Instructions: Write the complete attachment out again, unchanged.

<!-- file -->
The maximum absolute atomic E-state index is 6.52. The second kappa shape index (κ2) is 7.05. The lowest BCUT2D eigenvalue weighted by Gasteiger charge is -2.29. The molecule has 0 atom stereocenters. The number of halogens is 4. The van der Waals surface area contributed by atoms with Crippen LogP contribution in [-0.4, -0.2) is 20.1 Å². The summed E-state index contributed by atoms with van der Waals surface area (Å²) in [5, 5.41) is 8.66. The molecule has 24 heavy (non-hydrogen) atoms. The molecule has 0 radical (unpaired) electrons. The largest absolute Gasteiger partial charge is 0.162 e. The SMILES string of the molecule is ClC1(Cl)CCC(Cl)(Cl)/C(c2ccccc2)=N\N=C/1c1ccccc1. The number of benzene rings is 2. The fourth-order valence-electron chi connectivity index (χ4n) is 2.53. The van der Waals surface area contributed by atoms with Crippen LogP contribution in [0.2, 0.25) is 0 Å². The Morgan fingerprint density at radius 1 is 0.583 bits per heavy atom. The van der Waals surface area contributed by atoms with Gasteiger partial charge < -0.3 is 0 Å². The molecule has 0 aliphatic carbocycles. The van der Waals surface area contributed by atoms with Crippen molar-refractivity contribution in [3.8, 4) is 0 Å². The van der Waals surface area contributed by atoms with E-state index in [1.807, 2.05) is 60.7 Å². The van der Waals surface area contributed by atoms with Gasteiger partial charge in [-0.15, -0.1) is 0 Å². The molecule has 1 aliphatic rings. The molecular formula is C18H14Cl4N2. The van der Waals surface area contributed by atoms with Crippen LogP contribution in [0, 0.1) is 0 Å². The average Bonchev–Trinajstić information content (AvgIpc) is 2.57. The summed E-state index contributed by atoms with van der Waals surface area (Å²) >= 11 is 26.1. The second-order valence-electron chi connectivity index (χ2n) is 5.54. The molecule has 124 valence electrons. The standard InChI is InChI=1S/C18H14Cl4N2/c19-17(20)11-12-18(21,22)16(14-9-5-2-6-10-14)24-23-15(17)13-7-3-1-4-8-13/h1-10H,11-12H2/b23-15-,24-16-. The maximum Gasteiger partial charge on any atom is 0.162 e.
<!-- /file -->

The maximum absolute atomic E-state index is 6.52. The second kappa shape index (κ2) is 7.05. The lowest BCUT2D eigenvalue weighted by Gasteiger charge is -2.29. The molecule has 0 atom stereocenters. The number of halogens is 4. The van der Waals surface area contributed by atoms with Crippen LogP contribution in [-0.4, -0.2) is 20.1 Å². The summed E-state index contributed by atoms with van der Waals surface area (Å²) in [5, 5.41) is 8.66. The molecule has 24 heavy (non-hydrogen) atoms. The molecule has 0 radical (unpaired) electrons. The largest absolute Gasteiger partial charge is 0.162 e. The SMILES string of the molecule is ClC1(Cl)CCC(Cl)(Cl)/C(c2ccccc2)=N\N=C/1c1ccccc1. The number of benzene rings is 2. The fourth-order valence-electron chi connectivity index (χ4n) is 2.53. The van der Waals surface area contributed by atoms with Crippen LogP contribution in [0.2, 0.25) is 0 Å². The Morgan fingerprint density at radius 1 is 0.583 bits per heavy atom. The van der Waals surface area contributed by atoms with Gasteiger partial charge < -0.3 is 0 Å². The molecule has 0 aliphatic carbocycles. The van der Waals surface area contributed by atoms with Crippen molar-refractivity contribution in [3.8, 4) is 0 Å². The van der Waals surface area contributed by atoms with E-state index in [1.807, 2.05) is 60.7 Å². The van der Waals surface area contributed by atoms with Gasteiger partial charge in [-0.15, -0.1) is 0 Å². The molecule has 1 aliphatic rings. The molecular formula is C18H14Cl4N2. The van der Waals surface area contributed by atoms with Crippen LogP contribution in [0, 0.1) is 0 Å². The average Bonchev–Trinajstić information content (AvgIpc) is 2.57. The summed E-state index contributed by atoms with van der Waals surface area (Å²) >= 11 is 26.1. The second-order valence-electron chi connectivity index (χ2n) is 5.54. The molecule has 124 valence electrons. The standard InChI is InChI=1S/C18H14Cl4N2/c19-17(20)11-12-18(21,22)16(14-9-5-2-6-10-14)24-23-15(17)13-7-3-1-4-8-13/h1-10H,11-12H2/b23-15-,24-16-. The maximum Gasteiger partial charge on any atom is 0.162 e.